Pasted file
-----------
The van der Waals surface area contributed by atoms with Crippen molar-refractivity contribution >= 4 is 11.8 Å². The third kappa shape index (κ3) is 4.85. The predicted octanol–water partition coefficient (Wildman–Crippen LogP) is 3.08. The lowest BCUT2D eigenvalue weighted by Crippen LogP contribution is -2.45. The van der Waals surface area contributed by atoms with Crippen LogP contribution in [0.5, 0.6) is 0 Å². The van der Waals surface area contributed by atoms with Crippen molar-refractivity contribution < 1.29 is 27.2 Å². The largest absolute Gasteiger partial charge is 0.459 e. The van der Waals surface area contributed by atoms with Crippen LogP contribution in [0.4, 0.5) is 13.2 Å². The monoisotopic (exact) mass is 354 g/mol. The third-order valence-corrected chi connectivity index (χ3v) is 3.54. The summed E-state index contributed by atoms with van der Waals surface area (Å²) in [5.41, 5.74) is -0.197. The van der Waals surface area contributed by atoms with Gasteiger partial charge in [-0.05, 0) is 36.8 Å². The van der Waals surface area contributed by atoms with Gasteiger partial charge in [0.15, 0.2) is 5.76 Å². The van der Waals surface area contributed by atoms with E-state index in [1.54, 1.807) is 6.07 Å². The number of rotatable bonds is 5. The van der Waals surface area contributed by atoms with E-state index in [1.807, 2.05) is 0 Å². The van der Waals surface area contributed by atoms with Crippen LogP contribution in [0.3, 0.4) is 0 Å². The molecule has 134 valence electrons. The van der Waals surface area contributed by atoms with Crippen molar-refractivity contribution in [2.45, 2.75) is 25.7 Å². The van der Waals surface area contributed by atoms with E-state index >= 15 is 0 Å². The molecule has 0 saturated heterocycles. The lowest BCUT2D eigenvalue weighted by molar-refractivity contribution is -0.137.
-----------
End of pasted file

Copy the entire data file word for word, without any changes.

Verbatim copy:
The van der Waals surface area contributed by atoms with Crippen molar-refractivity contribution >= 4 is 11.8 Å². The third kappa shape index (κ3) is 4.85. The predicted octanol–water partition coefficient (Wildman–Crippen LogP) is 3.08. The lowest BCUT2D eigenvalue weighted by Crippen LogP contribution is -2.45. The van der Waals surface area contributed by atoms with Crippen LogP contribution in [0.5, 0.6) is 0 Å². The van der Waals surface area contributed by atoms with Crippen molar-refractivity contribution < 1.29 is 27.2 Å². The largest absolute Gasteiger partial charge is 0.459 e. The van der Waals surface area contributed by atoms with Crippen LogP contribution in [0.4, 0.5) is 13.2 Å². The monoisotopic (exact) mass is 354 g/mol. The third-order valence-corrected chi connectivity index (χ3v) is 3.54. The summed E-state index contributed by atoms with van der Waals surface area (Å²) in [5.41, 5.74) is -0.197. The van der Waals surface area contributed by atoms with Gasteiger partial charge in [-0.05, 0) is 36.8 Å². The van der Waals surface area contributed by atoms with Gasteiger partial charge in [0.15, 0.2) is 5.76 Å². The van der Waals surface area contributed by atoms with E-state index in [1.54, 1.807) is 6.07 Å². The number of rotatable bonds is 5. The van der Waals surface area contributed by atoms with E-state index in [1.807, 2.05) is 0 Å². The van der Waals surface area contributed by atoms with Crippen LogP contribution in [0.3, 0.4) is 0 Å². The molecule has 134 valence electrons. The van der Waals surface area contributed by atoms with Crippen molar-refractivity contribution in [2.45, 2.75) is 25.7 Å². The van der Waals surface area contributed by atoms with E-state index >= 15 is 0 Å². The molecule has 0 saturated heterocycles. The lowest BCUT2D eigenvalue weighted by molar-refractivity contribution is -0.137.